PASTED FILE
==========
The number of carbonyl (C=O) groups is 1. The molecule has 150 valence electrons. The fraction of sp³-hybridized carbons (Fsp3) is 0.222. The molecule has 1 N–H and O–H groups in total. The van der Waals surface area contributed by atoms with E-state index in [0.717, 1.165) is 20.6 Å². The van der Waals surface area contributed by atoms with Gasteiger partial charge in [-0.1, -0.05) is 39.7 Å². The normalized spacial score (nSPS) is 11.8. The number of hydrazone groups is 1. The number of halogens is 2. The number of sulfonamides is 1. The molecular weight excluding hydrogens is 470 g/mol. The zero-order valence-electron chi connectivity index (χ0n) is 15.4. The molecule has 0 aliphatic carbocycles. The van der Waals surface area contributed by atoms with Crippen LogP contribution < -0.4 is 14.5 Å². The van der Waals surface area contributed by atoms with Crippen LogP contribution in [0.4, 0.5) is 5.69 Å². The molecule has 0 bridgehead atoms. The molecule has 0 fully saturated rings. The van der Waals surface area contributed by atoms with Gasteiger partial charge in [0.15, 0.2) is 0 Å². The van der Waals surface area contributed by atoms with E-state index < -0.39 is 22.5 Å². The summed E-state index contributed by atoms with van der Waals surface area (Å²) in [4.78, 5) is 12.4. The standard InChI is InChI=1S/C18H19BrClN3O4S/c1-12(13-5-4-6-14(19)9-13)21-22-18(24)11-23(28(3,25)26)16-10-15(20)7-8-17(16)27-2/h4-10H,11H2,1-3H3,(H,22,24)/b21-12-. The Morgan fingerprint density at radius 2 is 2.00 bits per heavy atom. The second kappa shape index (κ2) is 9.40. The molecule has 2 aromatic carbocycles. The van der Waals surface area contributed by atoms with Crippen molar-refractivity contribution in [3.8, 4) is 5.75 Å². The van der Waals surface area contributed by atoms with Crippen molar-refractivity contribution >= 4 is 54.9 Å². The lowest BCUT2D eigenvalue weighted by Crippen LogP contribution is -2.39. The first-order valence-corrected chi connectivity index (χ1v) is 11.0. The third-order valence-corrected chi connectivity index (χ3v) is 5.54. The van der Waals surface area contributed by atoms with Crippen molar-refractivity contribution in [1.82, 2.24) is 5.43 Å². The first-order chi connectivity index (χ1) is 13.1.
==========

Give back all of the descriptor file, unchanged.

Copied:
The number of carbonyl (C=O) groups is 1. The molecule has 150 valence electrons. The fraction of sp³-hybridized carbons (Fsp3) is 0.222. The molecule has 1 N–H and O–H groups in total. The van der Waals surface area contributed by atoms with E-state index in [0.717, 1.165) is 20.6 Å². The van der Waals surface area contributed by atoms with Gasteiger partial charge in [-0.1, -0.05) is 39.7 Å². The normalized spacial score (nSPS) is 11.8. The number of hydrazone groups is 1. The number of halogens is 2. The number of sulfonamides is 1. The molecular weight excluding hydrogens is 470 g/mol. The zero-order valence-electron chi connectivity index (χ0n) is 15.4. The molecule has 0 aliphatic carbocycles. The van der Waals surface area contributed by atoms with Crippen LogP contribution < -0.4 is 14.5 Å². The van der Waals surface area contributed by atoms with Crippen LogP contribution in [0.4, 0.5) is 5.69 Å². The molecule has 0 bridgehead atoms. The molecule has 0 fully saturated rings. The van der Waals surface area contributed by atoms with Gasteiger partial charge in [0.15, 0.2) is 0 Å². The van der Waals surface area contributed by atoms with E-state index < -0.39 is 22.5 Å². The summed E-state index contributed by atoms with van der Waals surface area (Å²) in [4.78, 5) is 12.4. The standard InChI is InChI=1S/C18H19BrClN3O4S/c1-12(13-5-4-6-14(19)9-13)21-22-18(24)11-23(28(3,25)26)16-10-15(20)7-8-17(16)27-2/h4-10H,11H2,1-3H3,(H,22,24)/b21-12-. The Morgan fingerprint density at radius 2 is 2.00 bits per heavy atom. The second kappa shape index (κ2) is 9.40. The molecule has 2 aromatic carbocycles. The van der Waals surface area contributed by atoms with Crippen molar-refractivity contribution in [3.8, 4) is 5.75 Å². The van der Waals surface area contributed by atoms with Crippen molar-refractivity contribution >= 4 is 54.9 Å². The lowest BCUT2D eigenvalue weighted by Crippen LogP contribution is -2.39. The first-order valence-corrected chi connectivity index (χ1v) is 11.0. The third-order valence-corrected chi connectivity index (χ3v) is 5.54. The van der Waals surface area contributed by atoms with Crippen molar-refractivity contribution in [1.82, 2.24) is 5.43 Å². The first-order chi connectivity index (χ1) is 13.1.